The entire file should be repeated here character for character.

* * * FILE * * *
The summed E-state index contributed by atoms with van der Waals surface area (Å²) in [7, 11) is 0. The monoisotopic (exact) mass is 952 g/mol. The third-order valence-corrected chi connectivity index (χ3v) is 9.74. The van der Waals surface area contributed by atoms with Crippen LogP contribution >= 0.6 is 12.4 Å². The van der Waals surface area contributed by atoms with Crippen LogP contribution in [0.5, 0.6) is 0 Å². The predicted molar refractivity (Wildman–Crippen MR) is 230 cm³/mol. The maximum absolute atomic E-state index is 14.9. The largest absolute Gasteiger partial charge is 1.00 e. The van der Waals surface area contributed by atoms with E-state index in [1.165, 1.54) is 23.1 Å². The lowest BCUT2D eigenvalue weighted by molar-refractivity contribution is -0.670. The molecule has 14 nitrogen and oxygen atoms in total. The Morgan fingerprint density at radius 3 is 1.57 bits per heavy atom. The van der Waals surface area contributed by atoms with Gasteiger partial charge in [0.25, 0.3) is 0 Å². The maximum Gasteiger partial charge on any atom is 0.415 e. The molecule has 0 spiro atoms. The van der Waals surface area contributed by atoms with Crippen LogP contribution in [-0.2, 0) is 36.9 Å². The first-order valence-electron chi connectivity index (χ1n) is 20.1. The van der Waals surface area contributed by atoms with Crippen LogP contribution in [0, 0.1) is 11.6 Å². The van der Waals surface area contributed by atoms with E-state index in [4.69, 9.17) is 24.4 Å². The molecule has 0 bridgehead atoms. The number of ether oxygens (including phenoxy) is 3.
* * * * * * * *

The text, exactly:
The summed E-state index contributed by atoms with van der Waals surface area (Å²) in [7, 11) is 0. The monoisotopic (exact) mass is 952 g/mol. The third-order valence-corrected chi connectivity index (χ3v) is 9.74. The van der Waals surface area contributed by atoms with Crippen LogP contribution >= 0.6 is 12.4 Å². The van der Waals surface area contributed by atoms with Crippen LogP contribution in [0.5, 0.6) is 0 Å². The predicted molar refractivity (Wildman–Crippen MR) is 230 cm³/mol. The maximum absolute atomic E-state index is 14.9. The largest absolute Gasteiger partial charge is 1.00 e. The van der Waals surface area contributed by atoms with E-state index in [1.165, 1.54) is 23.1 Å². The lowest BCUT2D eigenvalue weighted by molar-refractivity contribution is -0.670. The molecule has 14 nitrogen and oxygen atoms in total. The Morgan fingerprint density at radius 3 is 1.57 bits per heavy atom. The van der Waals surface area contributed by atoms with Gasteiger partial charge in [0.25, 0.3) is 0 Å². The maximum Gasteiger partial charge on any atom is 0.415 e. The molecule has 0 spiro atoms. The van der Waals surface area contributed by atoms with Crippen LogP contribution in [-0.2, 0) is 36.9 Å². The first-order valence-electron chi connectivity index (χ1n) is 20.1. The van der Waals surface area contributed by atoms with Crippen LogP contribution in [0, 0.1) is 11.6 Å². The van der Waals surface area contributed by atoms with E-state index in [4.69, 9.17) is 24.4 Å². The molecule has 0 bridgehead atoms. The number of ether oxygens (including phenoxy) is 3.